Down the cow path
“Corn, beans and Florida” is an expression I have heard about farmers for years. While it may ring true for a few grain farmers, it certainly does not for most livestock farmers. Once the crops are in and the fall field work is done, there is plenty to do on a cow-calf operation that does not include going to Florida for the winter!
Of course there are meetings of all sorts — new chemicals, new corn and bean hybrids, farm bill, crop insurance, farm succession and planning to name a few. Farmers are also spending the winter months working on or updating their machinery and delivering corn and beans that have been sold.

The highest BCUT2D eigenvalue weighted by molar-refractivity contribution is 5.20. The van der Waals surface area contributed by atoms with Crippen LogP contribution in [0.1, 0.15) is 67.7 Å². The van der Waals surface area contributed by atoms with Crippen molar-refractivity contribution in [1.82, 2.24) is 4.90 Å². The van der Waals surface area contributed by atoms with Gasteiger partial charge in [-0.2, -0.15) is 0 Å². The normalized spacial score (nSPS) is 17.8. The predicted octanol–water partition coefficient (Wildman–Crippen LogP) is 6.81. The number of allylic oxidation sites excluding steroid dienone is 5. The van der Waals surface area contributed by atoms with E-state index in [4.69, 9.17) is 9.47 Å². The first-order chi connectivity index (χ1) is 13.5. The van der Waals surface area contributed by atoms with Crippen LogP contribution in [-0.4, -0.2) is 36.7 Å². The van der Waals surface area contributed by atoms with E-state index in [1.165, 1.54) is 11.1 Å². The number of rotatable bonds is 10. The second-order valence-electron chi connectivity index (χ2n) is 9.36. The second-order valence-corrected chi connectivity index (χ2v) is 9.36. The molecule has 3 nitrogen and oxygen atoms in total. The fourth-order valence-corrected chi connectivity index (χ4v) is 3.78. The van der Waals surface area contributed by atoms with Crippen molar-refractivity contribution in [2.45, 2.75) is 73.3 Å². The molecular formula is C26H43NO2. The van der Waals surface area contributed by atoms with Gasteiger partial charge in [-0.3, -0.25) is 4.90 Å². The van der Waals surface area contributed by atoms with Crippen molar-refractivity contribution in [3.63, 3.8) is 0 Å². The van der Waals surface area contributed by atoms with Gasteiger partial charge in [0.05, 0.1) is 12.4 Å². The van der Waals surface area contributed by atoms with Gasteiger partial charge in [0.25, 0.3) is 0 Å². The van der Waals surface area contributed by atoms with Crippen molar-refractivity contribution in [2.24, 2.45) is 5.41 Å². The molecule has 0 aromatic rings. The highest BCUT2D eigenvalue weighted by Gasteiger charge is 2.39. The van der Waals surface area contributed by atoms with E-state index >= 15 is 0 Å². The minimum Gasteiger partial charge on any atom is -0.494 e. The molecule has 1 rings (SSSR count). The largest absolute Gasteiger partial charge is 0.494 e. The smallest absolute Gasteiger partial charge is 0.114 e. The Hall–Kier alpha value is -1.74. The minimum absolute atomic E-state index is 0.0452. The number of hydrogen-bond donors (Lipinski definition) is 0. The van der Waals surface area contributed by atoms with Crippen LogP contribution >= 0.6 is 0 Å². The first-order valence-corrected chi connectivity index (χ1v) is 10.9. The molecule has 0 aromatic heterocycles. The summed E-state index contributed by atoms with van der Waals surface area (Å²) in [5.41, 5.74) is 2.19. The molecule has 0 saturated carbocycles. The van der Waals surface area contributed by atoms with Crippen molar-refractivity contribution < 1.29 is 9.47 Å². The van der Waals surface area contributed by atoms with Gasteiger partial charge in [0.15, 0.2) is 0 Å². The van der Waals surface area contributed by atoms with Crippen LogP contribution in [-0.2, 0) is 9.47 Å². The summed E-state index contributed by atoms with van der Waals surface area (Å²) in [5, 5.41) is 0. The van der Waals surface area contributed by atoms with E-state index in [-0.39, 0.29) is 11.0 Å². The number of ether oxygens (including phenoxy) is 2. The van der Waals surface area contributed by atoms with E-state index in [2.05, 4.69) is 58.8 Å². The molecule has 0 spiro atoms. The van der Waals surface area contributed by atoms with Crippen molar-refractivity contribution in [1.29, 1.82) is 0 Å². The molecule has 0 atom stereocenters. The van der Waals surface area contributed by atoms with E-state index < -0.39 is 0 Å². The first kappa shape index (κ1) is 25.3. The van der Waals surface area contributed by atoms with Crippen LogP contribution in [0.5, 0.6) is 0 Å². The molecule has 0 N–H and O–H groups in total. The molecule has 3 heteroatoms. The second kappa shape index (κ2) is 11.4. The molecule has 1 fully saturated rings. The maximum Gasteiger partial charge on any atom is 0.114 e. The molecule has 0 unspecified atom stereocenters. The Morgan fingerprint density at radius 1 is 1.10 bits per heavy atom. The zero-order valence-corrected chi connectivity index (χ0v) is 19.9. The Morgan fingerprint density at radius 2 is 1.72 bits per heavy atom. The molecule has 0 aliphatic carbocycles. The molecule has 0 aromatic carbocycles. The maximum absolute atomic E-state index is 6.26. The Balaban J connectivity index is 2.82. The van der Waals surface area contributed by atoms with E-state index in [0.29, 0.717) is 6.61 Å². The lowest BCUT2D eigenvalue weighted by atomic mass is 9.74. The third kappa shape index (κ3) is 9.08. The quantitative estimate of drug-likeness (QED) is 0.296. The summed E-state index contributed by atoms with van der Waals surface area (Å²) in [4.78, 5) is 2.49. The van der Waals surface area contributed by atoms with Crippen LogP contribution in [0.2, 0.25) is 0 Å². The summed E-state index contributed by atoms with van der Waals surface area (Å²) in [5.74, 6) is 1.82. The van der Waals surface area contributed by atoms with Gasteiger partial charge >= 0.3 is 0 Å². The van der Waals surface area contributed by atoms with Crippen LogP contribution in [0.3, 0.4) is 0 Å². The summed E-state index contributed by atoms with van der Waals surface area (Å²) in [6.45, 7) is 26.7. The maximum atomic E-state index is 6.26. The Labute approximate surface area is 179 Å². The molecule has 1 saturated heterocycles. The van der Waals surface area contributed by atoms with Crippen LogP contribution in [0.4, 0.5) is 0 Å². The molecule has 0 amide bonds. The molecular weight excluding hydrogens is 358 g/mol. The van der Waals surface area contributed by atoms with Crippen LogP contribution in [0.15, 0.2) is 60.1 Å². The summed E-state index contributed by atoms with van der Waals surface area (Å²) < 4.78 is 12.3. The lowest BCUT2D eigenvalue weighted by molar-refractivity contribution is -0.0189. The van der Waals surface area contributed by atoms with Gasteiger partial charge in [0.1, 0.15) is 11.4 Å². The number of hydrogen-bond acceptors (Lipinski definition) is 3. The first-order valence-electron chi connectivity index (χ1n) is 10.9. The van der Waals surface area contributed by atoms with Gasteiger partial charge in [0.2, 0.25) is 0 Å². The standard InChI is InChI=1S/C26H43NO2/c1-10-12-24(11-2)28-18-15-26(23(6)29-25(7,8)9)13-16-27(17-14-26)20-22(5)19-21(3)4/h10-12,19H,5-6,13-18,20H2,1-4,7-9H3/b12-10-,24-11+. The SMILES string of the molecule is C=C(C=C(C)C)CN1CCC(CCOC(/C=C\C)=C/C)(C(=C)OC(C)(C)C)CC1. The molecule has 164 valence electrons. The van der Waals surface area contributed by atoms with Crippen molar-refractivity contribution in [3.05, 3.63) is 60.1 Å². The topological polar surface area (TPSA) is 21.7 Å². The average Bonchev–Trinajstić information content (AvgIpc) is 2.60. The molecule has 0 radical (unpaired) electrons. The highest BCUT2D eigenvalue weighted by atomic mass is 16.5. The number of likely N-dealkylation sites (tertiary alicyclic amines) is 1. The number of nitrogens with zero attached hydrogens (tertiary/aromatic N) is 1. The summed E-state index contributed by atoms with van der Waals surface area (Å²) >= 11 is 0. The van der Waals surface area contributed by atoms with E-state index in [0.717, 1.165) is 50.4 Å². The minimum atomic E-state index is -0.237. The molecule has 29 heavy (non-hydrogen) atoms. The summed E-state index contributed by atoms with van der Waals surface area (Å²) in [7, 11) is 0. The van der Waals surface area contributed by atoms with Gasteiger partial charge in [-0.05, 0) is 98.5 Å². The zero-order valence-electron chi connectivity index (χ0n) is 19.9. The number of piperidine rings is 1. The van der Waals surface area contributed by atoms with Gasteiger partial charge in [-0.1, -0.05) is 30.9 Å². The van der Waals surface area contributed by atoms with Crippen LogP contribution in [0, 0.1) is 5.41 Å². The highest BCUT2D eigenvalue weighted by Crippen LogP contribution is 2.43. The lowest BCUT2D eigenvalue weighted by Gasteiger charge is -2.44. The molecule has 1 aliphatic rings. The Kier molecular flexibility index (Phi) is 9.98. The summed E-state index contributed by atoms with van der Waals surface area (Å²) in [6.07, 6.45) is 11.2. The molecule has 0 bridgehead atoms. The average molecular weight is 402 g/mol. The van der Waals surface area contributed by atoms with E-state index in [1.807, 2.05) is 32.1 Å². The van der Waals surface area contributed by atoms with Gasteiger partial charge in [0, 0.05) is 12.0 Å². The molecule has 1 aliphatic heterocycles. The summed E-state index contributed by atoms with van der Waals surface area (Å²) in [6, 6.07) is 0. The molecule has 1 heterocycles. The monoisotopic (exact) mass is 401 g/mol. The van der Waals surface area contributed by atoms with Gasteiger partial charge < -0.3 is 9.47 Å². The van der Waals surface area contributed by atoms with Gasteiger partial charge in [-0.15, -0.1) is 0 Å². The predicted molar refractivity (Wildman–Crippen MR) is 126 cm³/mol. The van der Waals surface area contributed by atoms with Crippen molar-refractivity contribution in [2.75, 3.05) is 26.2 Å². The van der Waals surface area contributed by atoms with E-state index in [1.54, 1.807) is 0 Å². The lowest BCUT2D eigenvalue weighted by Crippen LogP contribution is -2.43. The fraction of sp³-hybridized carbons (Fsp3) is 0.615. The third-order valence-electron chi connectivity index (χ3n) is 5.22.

Once we got our cows pregnancy-checked and culled the open or late calvers, we focus on the nutritional needs of the cows through the winter. The cows must be kept in good body condition for when they calve in March or April. The first step was actually taken at pregnancy checking. The cows we kept were vaccinated to help the cows pass immunity to their calves against bacterial viral respiratory diseases and also to help prevent diarrhea in the calves. We also treat the cows to control internal and external parasites.
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